And it goes on. One would need a lawyer, a linguist and an accountant to figure out as an ordinary Canadian whether one is eligible or not. It is so convoluted.
We even hear from the group that the bill says it is going to help. Ken Lewenza of the Canadian Auto Workers says: “The new EI plan provides crumbs to unemployed Canadians at a time when they are in need of a full loaf of bread”. Laurell Ritchie of the Canadian Auto Workers says that only a handful of long-tenured auto workers will actually qualify through the bill. The bill's convolutedness, its complexity, and the fact that it says what it will do when it will not, is a good enough reason in the whole for not supporting the bill.
One of the other things that concerns me about the bill is that it is not helping people in the highest hit sector. Let us look at the forestry sector. Armine Yalnizyan, an economist in Toronto, said that it will not help the manufacturing sector. It will not help the oil patch. It will not help the forestry sector and increasingly, it will not help the service sector”. These sectors are all subject to periodic layoffs.
I want to pick the forestry sector because I come from B.C. and this is the sector in B.C. that has been really hard hit. Mr. Kobayashi from the forestry sector in B.C. says that the only workers who have not received EI in the past five years will be eligible for the extra weeks of benefits that the bill says it will offer.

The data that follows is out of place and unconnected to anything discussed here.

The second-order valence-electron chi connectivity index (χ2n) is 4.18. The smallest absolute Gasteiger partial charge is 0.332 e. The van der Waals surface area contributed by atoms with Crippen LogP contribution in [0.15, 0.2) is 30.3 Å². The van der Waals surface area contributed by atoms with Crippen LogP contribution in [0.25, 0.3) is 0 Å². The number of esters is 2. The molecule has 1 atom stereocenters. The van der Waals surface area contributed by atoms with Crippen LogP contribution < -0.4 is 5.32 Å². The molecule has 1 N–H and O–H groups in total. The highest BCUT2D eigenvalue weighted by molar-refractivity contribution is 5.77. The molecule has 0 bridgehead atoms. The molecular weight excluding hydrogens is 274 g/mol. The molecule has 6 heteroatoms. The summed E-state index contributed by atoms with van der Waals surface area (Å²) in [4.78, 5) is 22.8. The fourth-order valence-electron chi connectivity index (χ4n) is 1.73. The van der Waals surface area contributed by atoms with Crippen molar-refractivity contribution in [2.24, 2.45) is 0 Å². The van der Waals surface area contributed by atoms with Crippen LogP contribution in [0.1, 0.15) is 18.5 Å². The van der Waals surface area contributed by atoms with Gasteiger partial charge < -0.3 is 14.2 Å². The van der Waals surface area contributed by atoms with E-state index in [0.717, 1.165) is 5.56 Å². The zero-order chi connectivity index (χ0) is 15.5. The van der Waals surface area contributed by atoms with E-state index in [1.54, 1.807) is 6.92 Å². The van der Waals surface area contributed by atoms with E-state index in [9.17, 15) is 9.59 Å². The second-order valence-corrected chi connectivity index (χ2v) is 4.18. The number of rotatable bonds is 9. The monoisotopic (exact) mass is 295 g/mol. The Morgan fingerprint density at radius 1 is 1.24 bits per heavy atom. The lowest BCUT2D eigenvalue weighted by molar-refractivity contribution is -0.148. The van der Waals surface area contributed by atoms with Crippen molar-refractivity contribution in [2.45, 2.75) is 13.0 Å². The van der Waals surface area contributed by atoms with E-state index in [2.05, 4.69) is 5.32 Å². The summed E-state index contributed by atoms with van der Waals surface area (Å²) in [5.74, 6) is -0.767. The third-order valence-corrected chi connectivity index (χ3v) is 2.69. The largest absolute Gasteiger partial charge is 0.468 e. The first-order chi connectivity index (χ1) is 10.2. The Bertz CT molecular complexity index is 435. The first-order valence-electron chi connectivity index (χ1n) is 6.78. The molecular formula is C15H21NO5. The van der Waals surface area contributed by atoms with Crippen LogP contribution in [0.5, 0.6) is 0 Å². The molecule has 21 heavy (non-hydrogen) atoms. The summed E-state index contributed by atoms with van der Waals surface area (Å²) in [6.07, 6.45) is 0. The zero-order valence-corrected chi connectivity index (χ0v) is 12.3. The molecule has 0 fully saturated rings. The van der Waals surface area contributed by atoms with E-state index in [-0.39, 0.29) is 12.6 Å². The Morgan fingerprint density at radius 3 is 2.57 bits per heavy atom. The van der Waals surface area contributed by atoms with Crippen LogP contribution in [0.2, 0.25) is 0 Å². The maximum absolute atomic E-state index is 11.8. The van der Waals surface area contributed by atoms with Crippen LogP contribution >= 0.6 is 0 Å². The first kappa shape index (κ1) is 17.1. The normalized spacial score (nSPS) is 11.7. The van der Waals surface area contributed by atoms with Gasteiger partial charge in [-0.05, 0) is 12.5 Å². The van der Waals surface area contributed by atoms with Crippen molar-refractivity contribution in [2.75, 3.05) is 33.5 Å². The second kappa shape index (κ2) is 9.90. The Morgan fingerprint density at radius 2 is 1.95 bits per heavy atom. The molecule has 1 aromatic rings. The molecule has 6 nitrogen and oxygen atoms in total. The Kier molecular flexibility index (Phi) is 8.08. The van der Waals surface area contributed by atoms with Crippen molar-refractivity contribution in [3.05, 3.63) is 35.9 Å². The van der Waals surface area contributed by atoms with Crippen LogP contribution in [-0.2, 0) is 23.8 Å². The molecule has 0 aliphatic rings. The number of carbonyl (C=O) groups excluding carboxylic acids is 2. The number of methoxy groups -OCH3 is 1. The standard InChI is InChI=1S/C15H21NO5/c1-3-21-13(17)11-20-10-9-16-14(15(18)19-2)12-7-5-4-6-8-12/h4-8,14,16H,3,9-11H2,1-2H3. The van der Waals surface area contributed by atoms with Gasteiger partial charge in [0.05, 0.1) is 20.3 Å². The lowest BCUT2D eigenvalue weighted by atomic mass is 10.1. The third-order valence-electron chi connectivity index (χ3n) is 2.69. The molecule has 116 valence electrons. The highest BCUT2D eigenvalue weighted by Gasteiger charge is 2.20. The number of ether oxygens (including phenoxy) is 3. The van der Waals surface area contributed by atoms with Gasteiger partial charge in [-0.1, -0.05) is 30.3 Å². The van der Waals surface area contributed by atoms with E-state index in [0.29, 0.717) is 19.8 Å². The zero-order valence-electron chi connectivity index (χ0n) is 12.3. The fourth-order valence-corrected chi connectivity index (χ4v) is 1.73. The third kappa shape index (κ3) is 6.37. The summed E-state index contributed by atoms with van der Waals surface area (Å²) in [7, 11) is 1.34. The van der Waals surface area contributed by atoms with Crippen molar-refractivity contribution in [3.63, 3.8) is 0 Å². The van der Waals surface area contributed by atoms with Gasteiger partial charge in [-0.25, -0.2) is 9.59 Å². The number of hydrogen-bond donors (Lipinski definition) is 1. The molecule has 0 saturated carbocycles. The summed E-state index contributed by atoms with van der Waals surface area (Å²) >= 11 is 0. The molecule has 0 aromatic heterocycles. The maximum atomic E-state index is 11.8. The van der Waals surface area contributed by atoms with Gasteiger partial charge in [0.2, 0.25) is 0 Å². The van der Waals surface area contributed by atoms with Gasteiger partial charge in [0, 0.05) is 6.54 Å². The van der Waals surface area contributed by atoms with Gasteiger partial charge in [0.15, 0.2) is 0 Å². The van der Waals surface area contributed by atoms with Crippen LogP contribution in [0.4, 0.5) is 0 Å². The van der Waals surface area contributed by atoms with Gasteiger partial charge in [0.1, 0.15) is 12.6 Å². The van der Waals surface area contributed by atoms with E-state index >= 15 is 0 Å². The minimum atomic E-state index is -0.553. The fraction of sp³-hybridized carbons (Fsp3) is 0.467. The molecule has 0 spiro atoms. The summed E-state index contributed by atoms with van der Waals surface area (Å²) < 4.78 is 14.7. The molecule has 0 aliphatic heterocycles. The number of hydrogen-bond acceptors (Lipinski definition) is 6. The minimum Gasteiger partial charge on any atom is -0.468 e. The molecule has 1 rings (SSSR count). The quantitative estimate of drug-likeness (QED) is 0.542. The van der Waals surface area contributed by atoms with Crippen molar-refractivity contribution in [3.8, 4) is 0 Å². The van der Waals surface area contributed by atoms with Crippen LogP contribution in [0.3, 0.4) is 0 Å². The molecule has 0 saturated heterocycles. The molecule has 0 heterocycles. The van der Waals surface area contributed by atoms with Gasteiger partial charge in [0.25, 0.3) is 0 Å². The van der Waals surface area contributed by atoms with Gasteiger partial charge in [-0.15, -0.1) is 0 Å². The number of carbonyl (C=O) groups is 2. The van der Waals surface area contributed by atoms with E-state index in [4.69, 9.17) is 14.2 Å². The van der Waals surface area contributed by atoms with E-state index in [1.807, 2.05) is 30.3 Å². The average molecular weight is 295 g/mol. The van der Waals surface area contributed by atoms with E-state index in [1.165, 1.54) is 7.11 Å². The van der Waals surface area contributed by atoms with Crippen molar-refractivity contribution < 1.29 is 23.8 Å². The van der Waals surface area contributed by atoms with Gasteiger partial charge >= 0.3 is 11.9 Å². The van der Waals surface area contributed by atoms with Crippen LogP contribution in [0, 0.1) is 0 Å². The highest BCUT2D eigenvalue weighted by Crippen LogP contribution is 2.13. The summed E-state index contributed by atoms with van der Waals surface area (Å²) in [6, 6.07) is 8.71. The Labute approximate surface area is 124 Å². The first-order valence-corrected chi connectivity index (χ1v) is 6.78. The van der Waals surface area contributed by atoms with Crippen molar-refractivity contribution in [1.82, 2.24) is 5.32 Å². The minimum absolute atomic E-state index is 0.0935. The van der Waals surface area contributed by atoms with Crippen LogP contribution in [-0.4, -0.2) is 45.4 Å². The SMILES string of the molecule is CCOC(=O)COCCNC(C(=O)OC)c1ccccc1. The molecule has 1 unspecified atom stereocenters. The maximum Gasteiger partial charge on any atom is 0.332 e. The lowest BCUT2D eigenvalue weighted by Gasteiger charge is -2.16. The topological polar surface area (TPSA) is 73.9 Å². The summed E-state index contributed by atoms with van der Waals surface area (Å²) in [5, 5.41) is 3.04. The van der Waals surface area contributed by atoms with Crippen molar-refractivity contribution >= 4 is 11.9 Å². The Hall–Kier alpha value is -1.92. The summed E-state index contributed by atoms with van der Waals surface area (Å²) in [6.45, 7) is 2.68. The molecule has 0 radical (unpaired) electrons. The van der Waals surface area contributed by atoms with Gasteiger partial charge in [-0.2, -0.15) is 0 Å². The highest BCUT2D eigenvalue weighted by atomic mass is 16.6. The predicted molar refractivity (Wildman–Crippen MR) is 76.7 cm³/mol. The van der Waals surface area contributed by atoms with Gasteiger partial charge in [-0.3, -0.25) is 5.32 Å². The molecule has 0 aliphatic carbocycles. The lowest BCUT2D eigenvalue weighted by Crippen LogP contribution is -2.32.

People who live in B.C. know that is a joke because the forestry sector there for the last four years has been subject to periodic layoffs. Because of the softwood lumber issues, mills have been closing down, mills have been idling, and people have been laid off. We see forest fires that have been creating problems and mills not having any lumber to use. We see the pine beetle problem that has hit this sector.
This is not going to work for the forestry sector in British Columbia and that in itself is really sad because these are the people who are losing their jobs and their homes. We have 55-year-old workers who have done nothing since they were 16 but work in the forestry sector in B.C., who are watching everything they worked for over their whole lives falling apart. However, they will not be able to benefit from the bill.
The other thing the bill does not do, and this is what I also find quite cruel, is the fact that the bill does not help many of those workers under age 38 because they have not been in the workforce for the 15 years they would have to be in order to qualify through the bill. The 38-year-old workers have not been in the workforce for 15 years. These are the people hardest hit and most vulnerable. These are the people with very young children. These are the people who are at the beginning of their working careers so their earnings are low. These are the people who are the first to get laid off because they are new to the workforce.